New York Nursing Homes Must Spend 70% of Revenue On Direct Patient Care Under Proposed Reforms
New York Governor Andrew Cuomo has signed a state budget deal into law, which requires nursing homes in the state to spend 70% of their revenue on direct patient care, and revokes the immunity from liability the state gave nursing homes for decisions they made during the COVID-19 pandemic.
The nursing home reform package comes after the state, and Cuomo in particular, came under fire for perceived failures in handling COVID-19’s impact on nursing homes. More than 15,000 nursing home residents and staff have died in New York state during the pandemic emerged, and a number of reports, including one by the state’s attorney general, has accused the state of key missteps which exacerbated the problem and claim the state initially undercounted COVID-19 nursing home deaths.
The new reforms were added to Senate Bill S5177 and the state budget. The bill revokes immunity from liability the state gave to nursing homes there to allow them more flexibility in making snap decisions regarding the pandemic. The budget language, however, requires for-profit nursing homes to use at least 70% of their revenue on direct patient care. That includes spending 40% on staffers who work directly with patients.
Did You Know?
Millions of Philips CPAP Machines Recalled
Philips DreamStation, CPAP and BiPAP machines sold in recent years may pose a risk of cancer, lung damage and other injuries.Learn More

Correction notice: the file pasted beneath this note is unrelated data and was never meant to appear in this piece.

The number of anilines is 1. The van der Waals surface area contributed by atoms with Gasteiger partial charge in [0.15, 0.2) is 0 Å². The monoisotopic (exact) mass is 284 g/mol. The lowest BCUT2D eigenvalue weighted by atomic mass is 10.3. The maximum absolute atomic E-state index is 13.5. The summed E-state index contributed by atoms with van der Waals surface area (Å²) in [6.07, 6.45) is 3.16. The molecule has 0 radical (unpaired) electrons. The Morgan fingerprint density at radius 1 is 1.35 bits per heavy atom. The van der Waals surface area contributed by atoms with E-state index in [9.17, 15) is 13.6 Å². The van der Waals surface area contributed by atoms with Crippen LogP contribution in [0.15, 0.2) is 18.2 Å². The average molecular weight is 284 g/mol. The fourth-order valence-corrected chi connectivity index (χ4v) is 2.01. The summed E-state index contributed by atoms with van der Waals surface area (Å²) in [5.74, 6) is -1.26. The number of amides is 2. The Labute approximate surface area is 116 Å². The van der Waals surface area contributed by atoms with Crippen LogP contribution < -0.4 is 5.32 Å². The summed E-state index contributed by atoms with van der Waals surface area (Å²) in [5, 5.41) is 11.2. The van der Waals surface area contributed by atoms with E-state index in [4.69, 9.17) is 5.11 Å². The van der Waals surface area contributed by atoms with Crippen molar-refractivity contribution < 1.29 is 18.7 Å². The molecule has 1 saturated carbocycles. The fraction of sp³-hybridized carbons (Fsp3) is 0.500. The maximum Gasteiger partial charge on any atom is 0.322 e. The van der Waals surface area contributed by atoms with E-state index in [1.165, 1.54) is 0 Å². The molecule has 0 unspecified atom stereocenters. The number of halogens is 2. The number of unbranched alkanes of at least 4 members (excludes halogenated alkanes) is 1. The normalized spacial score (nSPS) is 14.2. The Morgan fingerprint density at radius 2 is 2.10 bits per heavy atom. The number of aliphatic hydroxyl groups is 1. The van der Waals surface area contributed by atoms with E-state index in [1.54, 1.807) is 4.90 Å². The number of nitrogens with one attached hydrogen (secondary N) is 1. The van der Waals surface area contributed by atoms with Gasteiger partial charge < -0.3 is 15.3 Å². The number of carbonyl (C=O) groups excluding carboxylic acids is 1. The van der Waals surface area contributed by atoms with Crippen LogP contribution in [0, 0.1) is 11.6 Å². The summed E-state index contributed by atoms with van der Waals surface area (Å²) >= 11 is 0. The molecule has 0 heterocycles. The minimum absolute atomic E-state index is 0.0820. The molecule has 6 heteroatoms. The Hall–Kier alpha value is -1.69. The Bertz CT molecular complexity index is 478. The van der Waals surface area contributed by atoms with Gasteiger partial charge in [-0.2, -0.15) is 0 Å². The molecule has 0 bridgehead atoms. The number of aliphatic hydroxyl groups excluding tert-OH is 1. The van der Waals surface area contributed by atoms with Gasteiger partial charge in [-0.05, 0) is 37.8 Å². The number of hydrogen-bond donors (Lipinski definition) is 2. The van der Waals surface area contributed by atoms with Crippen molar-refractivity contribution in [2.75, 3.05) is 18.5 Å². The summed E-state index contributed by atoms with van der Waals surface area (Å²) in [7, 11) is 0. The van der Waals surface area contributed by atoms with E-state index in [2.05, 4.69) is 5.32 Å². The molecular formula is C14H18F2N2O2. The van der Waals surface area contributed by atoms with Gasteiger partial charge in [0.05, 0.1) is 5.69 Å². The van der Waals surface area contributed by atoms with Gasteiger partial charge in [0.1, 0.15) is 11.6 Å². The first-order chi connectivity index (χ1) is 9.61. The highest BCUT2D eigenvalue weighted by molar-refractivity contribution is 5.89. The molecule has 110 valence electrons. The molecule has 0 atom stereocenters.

In addition, the reforms require nursing homes to give any profits in excess of five percent to the state and the budget gives $64 million to facilities statewide to increase staffing levels.
Throughout the COVID-19 pandemic, an estimated 216,219 cases have been confirmed in nursing homes nationwide, which have resulted at least 54,000 deaths among residents and staff, with nursing home coronavirus outbreaks often striking the worst performing facilities according to federal ratings.
A report released in January by New York Attorney General Letitia James, highlighted a number of failures by long-term care facilities and state regulators, which contributed to the high number of COVID-19 deaths at nursing homes in the state last year. Specifically, the report indicated New York nursing homes with lower pre-pandemic staffing ratings had a higher number of fatalities during the pandemic, when compared to facilities with sufficient pre-pandemic staffing rates.
Federal investigators continue to explore the possibility of nursing home neglect playing a role in the COVID-19 outbreak, which was first detected in a nursing home in Washington State that became the epicenter for the U.S. pandemic. Investigators say the nursing home failed to respond to the outbreak adequately, placing residents in jeopardy of illness and death.
"*" indicates required fields
More Top Stories
A new report indicates the U.S. Navy is struggling to process tens of thousands of Camp Lejeune water poisoning claims due to a lack of resources.
A group of plaintiffs have filed a motion with the U.S. JPML seeking consolidation of all Bard implanted port lawsuits before one judge for pretrial proceedings.
A Tepezza hearing loss lawsuit accuses the manufacturer of failing to provide adequate warning about the risks of the thyroid eye disease drug.